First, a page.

For some time, the popular East End tourist stop known as the blowholes had been neglected and left with no attendant to answer questions about the gush of salt spray that has attracted tourists and locals to the site for decades.
The blowholes, natural water spouts, are formed as sea caves grow landwards and upwards into vertical shafts and expose themselves at the surface, which can result in blasts of water from the top.
Now the attraction’s rest area has been spruced up with colorful painted thatch, a new hammock and guided tours by Alan Ebanks, who is a cultural authority on the East End district.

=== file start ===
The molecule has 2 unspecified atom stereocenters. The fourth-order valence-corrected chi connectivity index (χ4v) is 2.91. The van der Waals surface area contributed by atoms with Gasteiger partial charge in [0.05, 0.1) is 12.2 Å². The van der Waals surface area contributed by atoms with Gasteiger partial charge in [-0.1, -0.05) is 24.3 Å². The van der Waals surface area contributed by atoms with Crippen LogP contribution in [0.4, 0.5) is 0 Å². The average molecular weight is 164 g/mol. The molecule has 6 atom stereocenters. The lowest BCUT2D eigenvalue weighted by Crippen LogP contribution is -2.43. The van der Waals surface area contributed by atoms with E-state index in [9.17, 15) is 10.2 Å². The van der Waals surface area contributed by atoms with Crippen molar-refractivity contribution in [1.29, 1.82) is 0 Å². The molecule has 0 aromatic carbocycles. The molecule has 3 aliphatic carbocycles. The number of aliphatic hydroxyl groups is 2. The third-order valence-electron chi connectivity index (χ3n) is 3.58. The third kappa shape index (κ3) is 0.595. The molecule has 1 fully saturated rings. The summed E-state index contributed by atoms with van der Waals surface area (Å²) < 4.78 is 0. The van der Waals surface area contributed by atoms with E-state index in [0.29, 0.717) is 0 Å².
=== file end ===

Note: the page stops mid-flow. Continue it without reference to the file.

Anything that was, is, or may be in the forecast, Mr. Ebanks knows about it. Plans are also underway to offer local food and beverages served on the premises on the weekends.